Most Koreans have great work ethics and this quite evident in all they do, you can say that they live to work and not work to live. Korea is known for its intensity, starting at a young age, many children are introduced into this hurried culture that seems unending. They are raised to study multiple hours a day at schools of all kinds in different subjects like Maths, Arts, English, Science, and so on. South Koreans take education very seriously and it comes at no surprise that funding of science and technology in Korea is one of the highest in the world.
South Korea is one of the most ethnically homogenous countries in the world, more than 96% of its population are Korean by ethnicity with the remaining population a mixture of foreigners from the USA, China, and Vietnam. Most Koreans are peaceful and friendly and crime is at a very low level in most parts of the country. It is safe to walk at night even as a female, and if you leave your bicycle in front of a building, you need not worry about it being stolen. On top of that, there is video surveillance everywhere, 24 hours a day.
As a highly cultural country, respect for elders is a huge part of the culture in South Korea, older citizens are revered and honored in society. Ask any Korean to name a city with the greatest historical value and they will likely say ‘Gyeongju’ where many ancient buildings, burial grounds, and artifacts can be found. One of the most popular national parks in South Korea is Seoraksan National Park that offers hikes for any level of expertise but also has some of the most beautiful scenery in the country.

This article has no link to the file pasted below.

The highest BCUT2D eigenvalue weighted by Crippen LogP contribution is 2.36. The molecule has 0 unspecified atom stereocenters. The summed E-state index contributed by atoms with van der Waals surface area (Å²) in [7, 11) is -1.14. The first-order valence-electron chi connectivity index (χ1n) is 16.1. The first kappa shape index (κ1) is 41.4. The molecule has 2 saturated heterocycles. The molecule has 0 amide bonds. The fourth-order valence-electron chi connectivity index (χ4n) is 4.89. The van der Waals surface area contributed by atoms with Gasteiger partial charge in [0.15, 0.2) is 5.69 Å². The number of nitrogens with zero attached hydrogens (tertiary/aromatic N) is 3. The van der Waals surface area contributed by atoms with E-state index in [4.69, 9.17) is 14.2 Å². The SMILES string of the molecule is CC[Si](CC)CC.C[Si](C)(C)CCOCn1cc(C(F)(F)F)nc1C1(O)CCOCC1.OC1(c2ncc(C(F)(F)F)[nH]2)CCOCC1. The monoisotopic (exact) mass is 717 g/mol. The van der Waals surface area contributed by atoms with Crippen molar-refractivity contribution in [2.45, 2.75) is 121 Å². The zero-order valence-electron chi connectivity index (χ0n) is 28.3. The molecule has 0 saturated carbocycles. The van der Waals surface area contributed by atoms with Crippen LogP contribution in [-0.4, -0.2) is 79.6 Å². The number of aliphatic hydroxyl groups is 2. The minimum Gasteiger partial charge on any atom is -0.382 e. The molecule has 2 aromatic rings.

Many parks in major cities feature outdoor gyms giving residents the chance to work out for free. Similar to the type of equipment found in a conventional gym, the government has done this to ensure that there is a healthy population of citizens and Koreans have grown to love this concept. It is very common to see many of its citizens exercising in these make-shift gyms on any given day.
One very huge phenomenon that originated in South Korea but is now taking the world by storm is ‘K-pop’ which is the penetration of Korean pop culture to other countries as well as cinema, food, and martial arts. With the level of popularity this wave has garnered, the trend might be reversed and other western countries would emulate this fast-rising movement.
Korean cuisine is largely based on rice, vegetables, and meats, one popular example is ‘Kimchi’ which is a very healthy side-dish and a staple in many Korean homes. It is a traditional dish made from salted and fermented vegetables most commonly napa cabbage and Korean radishes with a variety of seasonings in a red pepper chili sauce. Much like beer in Germany, wine in France, and vodka in Russia, ‘makgeolly’ and ‘soju’ are traditional Korean alcoholic beverages.
Makgeolly has a milky opaque color and the low alcohol content of 6-13%, it is low in calories and high in protein, also it contains high levels of yeast and lactobacillus which gives it a nutty and sweet flavor. Another adored drink in South Korea is soju, with an alcohol content of about 20%. ‘Somak’ a local mixture of beer and soju is ever-present at most dinners or events with Korean men. Surprisingly as with western countries, South Koreans are also very fond of coffee and there is a coffee shop on every corner.